Yesterday, Saturday, we went touring Buddhist temples. I was not impressed with most places. The only place that touched me was Wat Si Saket near the centre of Vientiane which is apparently nearly 200 years old and the oldest standing temple in Vientiane. It has some old areas preserved as a museum like many of the other places we visited. However, one area of Wat Si Saket seemed “alive” compared with other temples. I had a “deja vu” experience and remembered an image that appeared during meditation in Myanmar where I saw a similar temple except that it was surrounded by trees – maybe in a forest/jungle hundreds of years ago, maybe a past life experience… Anyway, soon after entering this particular compound at Wat Si Saket, I felt something special as though there were devada (celestial beings) present – not like the other places. It felt sacred and the hairs on my arms rose up – kon luk. It maybe ordinary to others but felt special to me. Other places may seem special to other people but not to me… Over all I have a strong sense of having been in Laos before – must be previous lives. It seems to welcome me back… Maybe I have to spend more time here, not sure yet…
We went to a “Buddha Park” which I didn’t like. There were many larger-than-life kitchy, tacky statues of various scenes from the Jataka (previous lives of the Bodhisatta) and scenes from Brahmanism all set up in a garden next to the Mekong River. Closer to the river, I felt an evil presence and sensed there were probably many asura (demons) and peta (pret) in the area. I speculate that many people were treated badly and murdered at this place in the past (hundreds and thousands of years). We left soon after.
We also found a temple that teaches samatha meditation in the traditional ‘Bud-dho’ style of Isarn (NE Thailand). Foreign tourists were going there to learn to meditate.
Next Three Days
Today, I am resting, doing Internet and meditating. I ate a lot of fruit and muesli for breakfast and had a large crusty salad and chicken bread roll for lunch in the French-Lao style. Food in Laos is excellent. I ate very well yesterday .
Tomorrow, Monday, after submitting the visa application at the Thai embassy, we will go to a Buddhist meditation temple that is out of town a bit. I want to talk with monks and meditators about Laos as a place for Buddhist meditation. Laos is not famous for meditation, but this place teaches vipassana in the Mahasi Saydaw style. I think Thai monks have been there to teach and maybe are still there.
Then on Tuesday afternoon, we will pick up the passport/visa and head back to Thailand, catch a train or tour bus and possibly arrive in Bangkok by 6-7am on Wednesday morning. I aim to apply for a six month visa multiple re-entry for Thailand. They may only give me 3 months or maybe even 1 month. It is not certain yet. Anyway, whatever they give me, I can extend this new visa from in Bangkok for at least another 30 days so I could have a minimum total of 60 days. I expect longer. I really don’t know how long I will stay in Thailand before going on to India/Sri Lanka/Nepal.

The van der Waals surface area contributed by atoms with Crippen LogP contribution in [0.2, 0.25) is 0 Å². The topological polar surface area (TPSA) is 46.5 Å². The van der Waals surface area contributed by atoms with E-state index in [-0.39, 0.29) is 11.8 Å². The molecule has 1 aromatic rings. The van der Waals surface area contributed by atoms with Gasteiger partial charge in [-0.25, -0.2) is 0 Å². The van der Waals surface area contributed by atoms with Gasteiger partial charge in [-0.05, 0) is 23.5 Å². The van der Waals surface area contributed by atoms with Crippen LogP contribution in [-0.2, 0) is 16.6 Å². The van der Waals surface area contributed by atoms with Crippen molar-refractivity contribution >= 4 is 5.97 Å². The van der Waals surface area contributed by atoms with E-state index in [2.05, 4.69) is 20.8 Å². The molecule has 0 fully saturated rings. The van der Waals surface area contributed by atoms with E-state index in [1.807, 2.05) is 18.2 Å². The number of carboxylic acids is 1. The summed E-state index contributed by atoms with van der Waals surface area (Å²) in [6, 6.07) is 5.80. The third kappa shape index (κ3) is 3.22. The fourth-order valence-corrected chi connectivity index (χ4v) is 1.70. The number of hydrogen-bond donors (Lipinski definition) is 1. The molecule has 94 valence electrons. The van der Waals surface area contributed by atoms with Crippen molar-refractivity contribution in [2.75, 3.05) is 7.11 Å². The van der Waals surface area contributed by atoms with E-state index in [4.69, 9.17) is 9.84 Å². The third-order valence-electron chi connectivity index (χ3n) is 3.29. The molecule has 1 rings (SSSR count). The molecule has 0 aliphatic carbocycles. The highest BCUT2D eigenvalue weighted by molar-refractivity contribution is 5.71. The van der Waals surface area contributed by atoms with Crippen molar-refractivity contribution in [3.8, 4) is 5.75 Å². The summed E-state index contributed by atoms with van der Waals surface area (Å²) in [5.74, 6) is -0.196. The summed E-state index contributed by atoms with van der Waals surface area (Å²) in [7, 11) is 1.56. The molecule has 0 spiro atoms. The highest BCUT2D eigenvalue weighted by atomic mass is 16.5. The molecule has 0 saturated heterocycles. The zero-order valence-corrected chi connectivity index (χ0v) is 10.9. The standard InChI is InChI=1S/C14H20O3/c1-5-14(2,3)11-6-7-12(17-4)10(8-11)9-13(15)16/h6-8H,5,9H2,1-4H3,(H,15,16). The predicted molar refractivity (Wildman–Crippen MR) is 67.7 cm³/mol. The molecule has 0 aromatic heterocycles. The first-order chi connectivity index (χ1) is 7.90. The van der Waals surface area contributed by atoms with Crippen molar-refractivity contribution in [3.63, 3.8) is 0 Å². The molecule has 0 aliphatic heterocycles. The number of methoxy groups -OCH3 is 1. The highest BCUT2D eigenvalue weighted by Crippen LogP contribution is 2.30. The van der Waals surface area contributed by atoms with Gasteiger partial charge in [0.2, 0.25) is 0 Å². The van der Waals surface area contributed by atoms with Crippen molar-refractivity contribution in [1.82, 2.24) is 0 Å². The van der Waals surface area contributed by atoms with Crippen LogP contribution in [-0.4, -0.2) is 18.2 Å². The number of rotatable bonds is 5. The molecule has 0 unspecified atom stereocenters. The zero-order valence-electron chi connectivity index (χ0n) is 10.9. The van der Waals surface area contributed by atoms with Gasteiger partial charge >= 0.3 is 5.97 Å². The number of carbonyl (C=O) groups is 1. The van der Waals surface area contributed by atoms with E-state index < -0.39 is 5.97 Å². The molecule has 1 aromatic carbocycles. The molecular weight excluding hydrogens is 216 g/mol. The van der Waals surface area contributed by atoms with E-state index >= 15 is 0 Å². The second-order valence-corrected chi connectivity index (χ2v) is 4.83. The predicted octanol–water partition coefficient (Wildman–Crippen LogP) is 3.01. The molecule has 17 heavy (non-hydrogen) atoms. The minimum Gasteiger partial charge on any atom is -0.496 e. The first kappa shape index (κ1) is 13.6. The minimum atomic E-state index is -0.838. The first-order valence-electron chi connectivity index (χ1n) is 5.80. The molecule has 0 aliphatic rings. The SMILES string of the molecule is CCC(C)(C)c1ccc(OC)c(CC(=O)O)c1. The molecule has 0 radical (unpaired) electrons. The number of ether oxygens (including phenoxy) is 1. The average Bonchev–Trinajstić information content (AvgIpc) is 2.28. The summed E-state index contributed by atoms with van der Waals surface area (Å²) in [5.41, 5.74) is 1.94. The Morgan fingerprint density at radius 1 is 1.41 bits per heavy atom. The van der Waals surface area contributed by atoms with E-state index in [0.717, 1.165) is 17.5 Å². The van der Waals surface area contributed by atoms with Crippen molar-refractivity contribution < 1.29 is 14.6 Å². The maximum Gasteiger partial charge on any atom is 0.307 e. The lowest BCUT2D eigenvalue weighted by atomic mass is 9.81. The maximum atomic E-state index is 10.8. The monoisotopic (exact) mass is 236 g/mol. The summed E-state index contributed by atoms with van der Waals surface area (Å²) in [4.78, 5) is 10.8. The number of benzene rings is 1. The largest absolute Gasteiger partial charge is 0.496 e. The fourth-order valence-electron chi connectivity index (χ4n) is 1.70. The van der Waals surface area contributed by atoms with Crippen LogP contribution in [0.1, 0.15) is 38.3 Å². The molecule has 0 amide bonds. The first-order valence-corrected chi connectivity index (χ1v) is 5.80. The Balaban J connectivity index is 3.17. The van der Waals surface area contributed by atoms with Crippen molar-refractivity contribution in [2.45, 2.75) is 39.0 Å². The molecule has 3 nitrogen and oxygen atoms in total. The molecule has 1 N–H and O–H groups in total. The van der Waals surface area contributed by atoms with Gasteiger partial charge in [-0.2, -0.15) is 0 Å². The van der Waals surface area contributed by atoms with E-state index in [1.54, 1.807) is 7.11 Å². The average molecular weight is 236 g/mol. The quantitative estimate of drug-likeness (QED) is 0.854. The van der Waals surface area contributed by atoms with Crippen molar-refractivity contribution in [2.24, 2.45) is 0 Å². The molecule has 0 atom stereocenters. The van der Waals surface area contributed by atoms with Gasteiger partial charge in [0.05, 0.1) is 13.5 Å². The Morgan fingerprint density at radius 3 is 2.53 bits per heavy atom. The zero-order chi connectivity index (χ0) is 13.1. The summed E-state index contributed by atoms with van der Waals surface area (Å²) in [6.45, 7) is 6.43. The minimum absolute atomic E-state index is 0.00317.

I am paying 350 baht (about $12) per night for an en suite air con room. It is very clean and comfortable. Pi Deng has a similar room at the same guest house. It is owned by Vietnamese with a mix of Vietnamese and Lao workers. There are plenty of guest houses and hotels here and many restaurants. It is all quite relaxed and comfortable. Anyone could arrive without any bookings and easily find a good place to stay that suits their budget and tastes.
My concentration and mindfulness are still relatively strong even though I’ve not been meditating much since Thursday. I hope that I can continue full-time meditating again at Wat Mahadhatu from Wednesday. I have some hope that meditation will proceed smoothly. I have strong faith in Pi Yai (my current teacher) and am quite determined. My confidence in my own ability to do vipassana meditation has increased a lot too. Pi Yai has taught me to sit for longer periods to increase my upekkha, aditaana and sacca paramis (perfections for equanimity, resolution/determinations and truth). It has worked quite well so far. I sat for 2.5 hours on three sessions already. I aim to sit for 3 hours at lest and maybe make this a regular practice. I’ll see how it goes. It is painful but good for building paramis. Longer sitting sessions are normal in samatha meditation too. It is easier to sit longer with samatha meditation because once in jhaana, there is no sensation of pain in the body. I’ll see how it goes doing vipassana with Pi Yai for another month or so and then maybe look around for a place to do samatha if I don’t go to India/Sri Lanka first.
I’ve been talking with people we meet and helping them understand the Dhamma. Besides donating to monks, I also help lay people in various ways. I am quite happy and content each day. Meditation, keeping 8 precepts and donating has helped me a lot.
Mobile Phone Sim Cards
My Thai mobile phone sim only gives my mobile a signal when I’m standing on the bank of the Mekong River close to Nong Khai (on the other bank) and that is not convenient for a quick call. I’d need a car/taxi or motorcycle to get there. This afternoon I bought a Laos sim card with ETL (local company) which will enable me to make calls from most places in Laos. I can recharge it (prepaid mode) locally. I’ll probably collect more sim cards for other Asian countries that I visit later including India and Sri Lanka. It seems most sims expire after 12 months if they are not used. This will give me some small incentive to travel once a year to various countries. It is also inexpensive to just buy another sim card. For example the Laos ETL sim cost 50,000 kip which is the same as 200 baht.